Marlette has as much upside at the plate as any high school catcher sans Swihart, but questions about his defense continue to suppress his stock. The shame of it is that he has above-average defensive tools – he’s surprisingly natural behind the plate – but lacks the polish that comes with years of practice at the position. The aforementioned upside as a hitter works in much the same way. In batting practice Marlette is a monster, but he’s more of a gap-to-gap hitter in game action thus far. A solid defensive catcher with plus power is a heck of a prospect, of course. An iffy defensive catcher who may or may not stick with gap power is less exciting. This is where teams who have seen Marlette multiple times over a couple of years have a huge leg up on what I do.

10. C Grayson Greiner (Blythewood HS, South Carolina)

Regular readers of the site knew I couldn’t get past the top ten without throwing a major upside play in there somewhere. Greiner is a little bit under the radar, partly because of a really strong commitment to South Carolina. I mentioned earlier that teams are moving away from bigger catchers, but Greiner’s picture perfect 6-5, 220 pound frame could have a few teams backpedaling on that strategy just a wee bit. With that pro-ready frame comes, you guessed it, plus raw power and really intriguing arm strength. With that pro-ready frame also come some mechanical issues that need to be ironed out, but that’s a problem for the minor league instructors, not the faceless baseball draft writer.

11. C Greg Bird (Grandview HS, Colorado)

Bird came into the year a big prospect, but much of the hype that came with catching Kevin Gausman last year seems to have disappeared after Gausman went off to LSU. The Colorado high school catcher has a little bit of Cameron Gallagher to his game. Both prospects are raw defensively with impressive raw power that has been seen firsthand by area scouts at the high school level. That’s an important thing to note, I think. We hear so much about raw power, so it is worth pointing out when a player has plus raw power and average present power. That’s where I think Bird is currently at. There might not be a ton of projection to him, for better or worse.

12. C Brandon Sedell (American Heritage HS, Florida)

Sedell is a pro-ready backstop from a high school program with a deserved reputation of being a pro ballplayer producing factory. His calling card is his tremendous raw power, though it is limited somewhat to the pull side. He won’t win any Gold Gloves for his work behind the plate and his throws down to second won’t evoke comparisons of the Molina brothers, but he sets up a nice target for his pitcher and moves around laterally better than you’d expect from a big guy. He gets bonus points for his extensive experience catching high velocity arms. This may be a little nuts, but I feel as though the recent pros that have come out of American Heritage in recent years (most notably Eric Hosmer, still the most advanced high school bat I’ve ever seen) have brainwashed some scouts into thinking the game comes easy to all prep players there. Sedell isn’t Hosmer, but he’s still a damn fine pro prospect with big league starter upside.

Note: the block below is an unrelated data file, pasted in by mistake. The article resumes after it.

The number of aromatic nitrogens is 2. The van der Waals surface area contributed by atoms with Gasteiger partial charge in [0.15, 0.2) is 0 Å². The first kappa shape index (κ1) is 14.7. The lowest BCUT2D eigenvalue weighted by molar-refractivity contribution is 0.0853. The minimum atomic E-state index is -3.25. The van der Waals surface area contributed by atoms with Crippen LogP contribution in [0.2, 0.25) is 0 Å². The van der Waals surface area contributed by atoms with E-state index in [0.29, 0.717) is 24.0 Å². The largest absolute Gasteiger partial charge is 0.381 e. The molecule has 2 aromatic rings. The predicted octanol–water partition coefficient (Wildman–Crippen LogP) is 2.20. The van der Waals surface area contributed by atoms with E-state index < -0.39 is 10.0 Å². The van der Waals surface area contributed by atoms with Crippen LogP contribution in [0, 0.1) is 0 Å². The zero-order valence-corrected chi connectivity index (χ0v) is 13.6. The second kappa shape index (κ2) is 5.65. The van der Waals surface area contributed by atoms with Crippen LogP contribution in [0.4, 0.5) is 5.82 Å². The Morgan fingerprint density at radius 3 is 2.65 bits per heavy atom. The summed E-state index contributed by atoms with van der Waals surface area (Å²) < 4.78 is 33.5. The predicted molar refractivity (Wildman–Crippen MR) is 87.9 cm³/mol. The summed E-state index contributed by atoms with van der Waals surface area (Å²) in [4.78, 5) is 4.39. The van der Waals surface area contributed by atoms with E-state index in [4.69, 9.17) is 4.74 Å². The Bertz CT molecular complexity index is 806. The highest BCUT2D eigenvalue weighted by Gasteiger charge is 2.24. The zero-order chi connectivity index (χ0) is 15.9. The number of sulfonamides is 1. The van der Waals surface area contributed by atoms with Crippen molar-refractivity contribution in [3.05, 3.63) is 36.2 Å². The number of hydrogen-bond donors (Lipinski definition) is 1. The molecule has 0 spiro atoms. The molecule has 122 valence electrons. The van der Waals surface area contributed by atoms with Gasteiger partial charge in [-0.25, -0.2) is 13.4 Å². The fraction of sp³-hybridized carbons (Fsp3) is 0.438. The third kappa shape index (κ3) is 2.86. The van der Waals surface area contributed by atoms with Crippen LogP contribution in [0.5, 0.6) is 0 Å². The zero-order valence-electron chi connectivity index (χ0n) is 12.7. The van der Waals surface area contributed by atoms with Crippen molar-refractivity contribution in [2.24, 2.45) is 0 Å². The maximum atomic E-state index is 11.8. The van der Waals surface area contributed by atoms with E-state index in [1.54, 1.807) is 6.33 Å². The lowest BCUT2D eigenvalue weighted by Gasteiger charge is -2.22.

13. C BreShon Kimbell (Mesquite HS, Texas)

Kimbell is unusually strong, very athletic, and a gifted defender. He also has shown big raw power in the past, but inconsistencies with his swing mechanics make his trips to the plate hit or miss, no pun intended. Some good pro coaching could turn him into a high level pro prospect in short order. Also, BreShon – a fella with a name like that is obviously destined for greatness, even though I sometimes read it as Bre$hon.

14. C Brett Austin (Providence HS, North Carolina)

First Austin Hedges, then Nicky Delmonico, and now Brett Austin – my trio of lower than expected rankings is finally complete. It all comes down to what you want in a catcher, I guess. I’ll take defensive ability, raw power, mature hitting actions, and arm strength, in that order. If you don’t have a plus tool in any of those four areas, I’m a little nervous. Austin’s defensive work has been spotty this spring, and he’s not assured of starting his professional career as a catcher. I’d generously give him a 55 on raw power – damn good to be sure, but not on the level of a handful of players ranked above him – and his arm is average on his best day. He’s got impressive athleticism and arguably the best foot speed of any prep catching prospect, so a position switch – second base, maybe? – could actually help his pro standing in my eyes.

15. C AJ Murray (Westfield HS, New Jersey)

Fast-rising prospect poised to make me look stupid for having him this low. Area scouts rave about his athleticism and sheer physical strength.

And now for five more guys that I couldn’t bear to leave out, but knew that if I started to write a little something about them then I’d wind up writing about high school catchers forever. With two weeks until the draft, that’s a no-no. Five additional high school catchers that I’m high on with very brief thoughts on each:

16. C Daniel Mengden (Westside HS, Texas)

A good low-90s fastball has most preferring Mengden on the mound, but I’m going to stubbornly stick by him as the receiving end of a pitcher-catcher battery, thank you very much. Why do I like him as a catcher? Well, you already know he has a plus arm back there and his defensive actions are all very good. I also have liked what I’ve seen out of his swing so far; it is the kind of level, line drive producing swing that might not generate a ton of raw power, but will help him keep the ball off the ground and into the gaps.

17. C Taylor Nichols (Faith Academy, Alabama)

Quick draft day math problem for you: plus power plus plus arm strength minus strong college commitment (no offense South Alabama) equals potential top ten round catching prospect.

18. C Hunter Lockwood (LD Bell HS, Texas)

No weaknesses in Lockwood’s game, just a really solid, well-rounded skill set.

19. C Aramis Garcia (Pines Charter HS, Florida)

Similar to Nichols in that he’s best known for his power bat and power arm.

20. C Dylan Delso (Broken Arrow HS, Oklahoma)

Like Greg Bird and Brandon Sedell above, Delso has no problems catching high velocity heat. Archie Bradley’s prep catcher approves.